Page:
The PLATINO study: description of the distribution, stability, and mortality according to the Global Initiative for Chronic Obstructive Lung Disease classification from 2007 to 2017
Received 3 March 2017
Accepted for publication 19 April 2017
Published 18 May 2017 Volume 2017:12 Pages 1491—1501
Checked for plagiarism Yes
Review by Single anonymous peer review
Peer reviewer comments 2
Editor who approved publication: Dr Richard Russell
Ana M Menezes,1 Fernando C Wehrmeister,1 Rogelio Perez-Padilla,2 Karynna P Viana,3 Claudia Soares,3 Hana Müllerova,4 Gonzalo Valdivia,5 José R Jardim,6 Maria Montes de Oca7
1Federal University of Pelotas, Pelotas, Brazil; 2National Institute of Respiratory Diseases, Mexico City, Mexico; 3GlaxoSmithKline, Rio de Janeiro, Brazil; 4GlaxoSmithKline R&D, Stockley Park, UK; 5Pontificia Universidad Catolica de Chile, Santiago, Republic of Chile; 6Federal University of São Paulo, São Paulo, Brazil; 7Pulmonary Division, Hospital Universitario de Caracas, Universidad Central de Venezuela, Caracas, Venezuela
Background: The Global Initiative for Chronic Obstructive Lung Disease (GOLD) report provides a framework for classifying COPD reflecting the impacts of disease on patients and for targeting treatment recommendations. The GOLD 2017 introduced a new classification with 16 subgroups based on a composite of spirometry and symptoms/exacerbations.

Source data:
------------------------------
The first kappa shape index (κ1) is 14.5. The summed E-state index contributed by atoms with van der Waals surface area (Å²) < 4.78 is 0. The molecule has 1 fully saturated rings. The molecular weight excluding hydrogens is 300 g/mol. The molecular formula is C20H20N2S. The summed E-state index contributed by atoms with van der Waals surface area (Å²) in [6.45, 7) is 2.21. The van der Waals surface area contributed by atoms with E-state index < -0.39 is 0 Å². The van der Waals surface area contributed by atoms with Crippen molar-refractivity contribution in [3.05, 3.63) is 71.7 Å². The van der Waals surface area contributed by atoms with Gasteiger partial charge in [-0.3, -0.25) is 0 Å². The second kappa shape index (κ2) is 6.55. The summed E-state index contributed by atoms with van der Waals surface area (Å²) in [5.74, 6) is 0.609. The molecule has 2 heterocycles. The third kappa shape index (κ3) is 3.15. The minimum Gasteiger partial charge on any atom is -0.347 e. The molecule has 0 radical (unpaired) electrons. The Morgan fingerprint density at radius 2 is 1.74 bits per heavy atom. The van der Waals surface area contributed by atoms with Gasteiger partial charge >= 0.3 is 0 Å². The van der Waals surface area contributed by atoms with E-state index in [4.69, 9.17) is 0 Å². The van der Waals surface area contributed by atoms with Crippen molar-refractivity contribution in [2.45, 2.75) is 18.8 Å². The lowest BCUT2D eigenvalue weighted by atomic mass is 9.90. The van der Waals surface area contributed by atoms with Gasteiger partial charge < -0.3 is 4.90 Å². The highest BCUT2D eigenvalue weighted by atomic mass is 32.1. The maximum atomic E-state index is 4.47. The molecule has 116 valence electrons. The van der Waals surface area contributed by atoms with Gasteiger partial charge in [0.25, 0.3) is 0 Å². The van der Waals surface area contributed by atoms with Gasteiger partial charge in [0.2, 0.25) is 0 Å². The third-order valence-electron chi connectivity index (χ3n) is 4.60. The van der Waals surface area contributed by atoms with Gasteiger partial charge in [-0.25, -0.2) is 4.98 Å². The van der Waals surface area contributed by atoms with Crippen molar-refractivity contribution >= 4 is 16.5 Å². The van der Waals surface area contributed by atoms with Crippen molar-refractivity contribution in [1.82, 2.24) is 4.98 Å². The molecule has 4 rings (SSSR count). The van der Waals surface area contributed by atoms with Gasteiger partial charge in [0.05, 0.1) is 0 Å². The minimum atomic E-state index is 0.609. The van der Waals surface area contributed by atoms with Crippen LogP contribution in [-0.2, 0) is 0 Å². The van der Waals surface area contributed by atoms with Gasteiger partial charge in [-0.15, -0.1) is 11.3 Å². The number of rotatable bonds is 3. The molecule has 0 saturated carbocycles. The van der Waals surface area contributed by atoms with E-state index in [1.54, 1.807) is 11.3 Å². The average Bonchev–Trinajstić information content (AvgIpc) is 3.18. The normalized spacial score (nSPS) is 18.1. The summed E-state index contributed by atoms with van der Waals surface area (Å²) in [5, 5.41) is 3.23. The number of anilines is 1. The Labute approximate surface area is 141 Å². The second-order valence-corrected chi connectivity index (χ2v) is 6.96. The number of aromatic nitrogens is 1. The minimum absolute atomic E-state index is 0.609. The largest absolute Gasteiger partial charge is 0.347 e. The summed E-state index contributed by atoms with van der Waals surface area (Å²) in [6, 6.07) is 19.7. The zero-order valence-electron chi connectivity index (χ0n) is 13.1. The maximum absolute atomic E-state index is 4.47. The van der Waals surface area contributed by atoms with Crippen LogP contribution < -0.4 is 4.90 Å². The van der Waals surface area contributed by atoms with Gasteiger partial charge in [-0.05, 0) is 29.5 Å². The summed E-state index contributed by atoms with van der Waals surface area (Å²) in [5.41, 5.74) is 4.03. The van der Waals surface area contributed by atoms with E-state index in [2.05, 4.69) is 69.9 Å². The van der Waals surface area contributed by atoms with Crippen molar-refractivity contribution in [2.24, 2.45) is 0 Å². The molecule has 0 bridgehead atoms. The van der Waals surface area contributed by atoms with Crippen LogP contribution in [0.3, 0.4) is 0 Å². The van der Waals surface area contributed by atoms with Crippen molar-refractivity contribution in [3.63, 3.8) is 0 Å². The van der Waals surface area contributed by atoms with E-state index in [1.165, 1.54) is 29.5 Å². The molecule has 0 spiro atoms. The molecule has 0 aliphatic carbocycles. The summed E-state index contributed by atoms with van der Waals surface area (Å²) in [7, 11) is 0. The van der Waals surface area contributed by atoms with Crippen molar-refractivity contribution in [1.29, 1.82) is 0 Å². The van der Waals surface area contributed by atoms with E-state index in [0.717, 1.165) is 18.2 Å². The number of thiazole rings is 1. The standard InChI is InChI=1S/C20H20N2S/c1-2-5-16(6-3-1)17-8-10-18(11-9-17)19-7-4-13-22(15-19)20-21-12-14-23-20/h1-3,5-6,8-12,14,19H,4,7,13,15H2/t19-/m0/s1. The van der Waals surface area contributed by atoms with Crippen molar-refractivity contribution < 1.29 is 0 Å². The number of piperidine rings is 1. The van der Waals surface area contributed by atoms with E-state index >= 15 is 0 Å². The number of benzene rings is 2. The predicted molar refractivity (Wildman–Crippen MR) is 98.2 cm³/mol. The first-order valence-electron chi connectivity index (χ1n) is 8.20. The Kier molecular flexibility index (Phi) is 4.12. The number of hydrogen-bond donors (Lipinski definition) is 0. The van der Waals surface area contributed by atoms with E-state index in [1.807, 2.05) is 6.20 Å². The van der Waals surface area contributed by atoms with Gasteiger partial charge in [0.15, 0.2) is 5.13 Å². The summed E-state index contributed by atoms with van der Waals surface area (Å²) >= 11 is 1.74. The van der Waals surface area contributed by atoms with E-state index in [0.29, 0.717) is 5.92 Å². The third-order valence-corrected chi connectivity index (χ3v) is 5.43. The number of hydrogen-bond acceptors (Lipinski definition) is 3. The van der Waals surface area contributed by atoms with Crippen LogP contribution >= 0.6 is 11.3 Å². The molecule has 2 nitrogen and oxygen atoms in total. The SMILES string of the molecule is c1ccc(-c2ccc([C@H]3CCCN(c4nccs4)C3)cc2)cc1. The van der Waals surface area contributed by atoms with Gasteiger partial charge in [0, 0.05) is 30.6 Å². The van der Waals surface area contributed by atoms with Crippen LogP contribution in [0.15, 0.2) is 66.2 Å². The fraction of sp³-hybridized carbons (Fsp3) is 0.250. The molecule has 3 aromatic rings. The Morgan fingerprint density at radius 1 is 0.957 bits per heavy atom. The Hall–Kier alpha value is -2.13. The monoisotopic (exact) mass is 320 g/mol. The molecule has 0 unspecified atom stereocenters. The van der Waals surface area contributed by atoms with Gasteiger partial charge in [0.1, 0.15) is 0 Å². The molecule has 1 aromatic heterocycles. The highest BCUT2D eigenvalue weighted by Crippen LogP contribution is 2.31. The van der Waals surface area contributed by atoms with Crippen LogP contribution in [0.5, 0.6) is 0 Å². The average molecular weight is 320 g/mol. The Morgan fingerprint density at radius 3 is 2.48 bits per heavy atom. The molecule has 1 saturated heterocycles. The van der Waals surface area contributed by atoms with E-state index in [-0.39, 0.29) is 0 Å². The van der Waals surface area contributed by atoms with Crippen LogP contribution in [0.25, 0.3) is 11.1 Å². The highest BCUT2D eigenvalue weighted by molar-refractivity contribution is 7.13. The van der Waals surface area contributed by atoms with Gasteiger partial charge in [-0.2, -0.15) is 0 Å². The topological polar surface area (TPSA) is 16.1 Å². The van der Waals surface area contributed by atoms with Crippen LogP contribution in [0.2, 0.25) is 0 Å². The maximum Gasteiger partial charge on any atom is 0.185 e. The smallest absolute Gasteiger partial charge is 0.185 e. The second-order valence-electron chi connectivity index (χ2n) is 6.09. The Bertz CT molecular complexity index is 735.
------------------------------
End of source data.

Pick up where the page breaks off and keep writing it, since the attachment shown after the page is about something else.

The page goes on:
Methods: Data from the population-based PLATINO study, collected at baseline and at follow-up, in three sites in Latin America were analyzed to compare the following: 1) the distribution of COPD patients according to GOLD 2007, 2013, and 2017; 2) the stability of the 2007 and 2013 classifications; and 3) the mortality rate over time stratified by GOLD 2007, 2013, and 2017.
Results: Of the 524 COPD patients evaluated, most of them were classified as Grade I or II (GOLD 2007) and Group A or B (GOLD 2013), with ≈70% of those classified as Group A in GOLD 2013 also classified as Grade I in GOLD 2007 and the highest percentage (41%) in Group D (2013) classified as Grade III (2007). According to GOLD 2017, among patients with Grade I airflow limitation, 69% of them were categorized into Group A, whereas Grade IV patients were more evenly distributed among Groups A–D. Most of the patients classified by GOLD 2007 remained in the same airflow limitation group at the follow-up; a greater temporal variability was observed with GOLD 2013 classification. Incidence-mortality rate in patients classified by GOLD 2007 was positively associated with increasing severity of airflow obstruction; for GOLD 2013 and GOLD 2017 (Groups A–D), highest mortality rates were observed in Groups C and D. No clear pattern was observed for mortality across the GOLD 2017 subgroups.
Conclusion: The PLATINO study data suggest that GOLD 2007 classification shows more stability over time compared with GOLD 2013. No clear patterns with respect to the distribution of patients or incidence-mortality rates were observed according to GOLD 2013/2017 classification.
Keywords: chronic obstructive lung diseases, Latin America, GOLD classification